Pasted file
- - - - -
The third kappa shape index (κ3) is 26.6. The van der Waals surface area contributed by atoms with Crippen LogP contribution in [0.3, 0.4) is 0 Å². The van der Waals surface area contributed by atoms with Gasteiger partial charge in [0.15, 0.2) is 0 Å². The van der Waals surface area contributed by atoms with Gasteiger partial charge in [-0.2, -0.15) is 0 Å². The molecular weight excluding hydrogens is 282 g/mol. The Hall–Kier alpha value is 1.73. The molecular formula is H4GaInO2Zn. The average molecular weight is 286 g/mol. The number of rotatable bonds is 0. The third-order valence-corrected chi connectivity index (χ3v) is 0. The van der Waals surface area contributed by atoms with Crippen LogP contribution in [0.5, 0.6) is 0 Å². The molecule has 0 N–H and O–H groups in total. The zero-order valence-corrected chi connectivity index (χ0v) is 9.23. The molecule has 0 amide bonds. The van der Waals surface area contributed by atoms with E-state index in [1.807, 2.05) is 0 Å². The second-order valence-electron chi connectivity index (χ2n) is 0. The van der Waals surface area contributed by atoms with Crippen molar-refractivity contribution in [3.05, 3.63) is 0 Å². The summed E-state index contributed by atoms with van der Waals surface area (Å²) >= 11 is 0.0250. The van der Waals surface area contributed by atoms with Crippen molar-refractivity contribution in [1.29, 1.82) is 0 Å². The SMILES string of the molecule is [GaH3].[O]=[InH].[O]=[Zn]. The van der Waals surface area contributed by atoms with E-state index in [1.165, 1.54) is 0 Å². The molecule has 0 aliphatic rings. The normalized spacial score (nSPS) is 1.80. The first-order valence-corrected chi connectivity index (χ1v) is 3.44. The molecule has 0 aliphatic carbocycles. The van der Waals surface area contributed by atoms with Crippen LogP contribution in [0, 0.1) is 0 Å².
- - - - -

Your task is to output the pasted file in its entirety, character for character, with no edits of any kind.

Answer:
The third kappa shape index (κ3) is 26.6. The van der Waals surface area contributed by atoms with Crippen LogP contribution in [0.3, 0.4) is 0 Å². The van der Waals surface area contributed by atoms with Gasteiger partial charge in [0.15, 0.2) is 0 Å². The van der Waals surface area contributed by atoms with Gasteiger partial charge in [-0.2, -0.15) is 0 Å². The molecular weight excluding hydrogens is 282 g/mol. The Hall–Kier alpha value is 1.73. The molecular formula is H4GaInO2Zn. The average molecular weight is 286 g/mol. The number of rotatable bonds is 0. The third-order valence-corrected chi connectivity index (χ3v) is 0. The van der Waals surface area contributed by atoms with Crippen LogP contribution in [0.5, 0.6) is 0 Å². The molecule has 0 N–H and O–H groups in total. The zero-order valence-corrected chi connectivity index (χ0v) is 9.23. The molecule has 0 amide bonds. The van der Waals surface area contributed by atoms with E-state index in [1.807, 2.05) is 0 Å². The second-order valence-electron chi connectivity index (χ2n) is 0. The van der Waals surface area contributed by atoms with Crippen molar-refractivity contribution in [3.05, 3.63) is 0 Å². The summed E-state index contributed by atoms with van der Waals surface area (Å²) >= 11 is 0.0250. The van der Waals surface area contributed by atoms with Crippen molar-refractivity contribution in [1.29, 1.82) is 0 Å². The SMILES string of the molecule is [GaH3].[O]=[InH].[O]=[Zn]. The van der Waals surface area contributed by atoms with E-state index in [1.165, 1.54) is 0 Å². The molecule has 0 aliphatic rings. The normalized spacial score (nSPS) is 1.80. The first-order valence-corrected chi connectivity index (χ1v) is 3.44. The molecule has 0 aliphatic carbocycles. The van der Waals surface area contributed by atoms with Crippen LogP contribution in [0, 0.1) is 0 Å².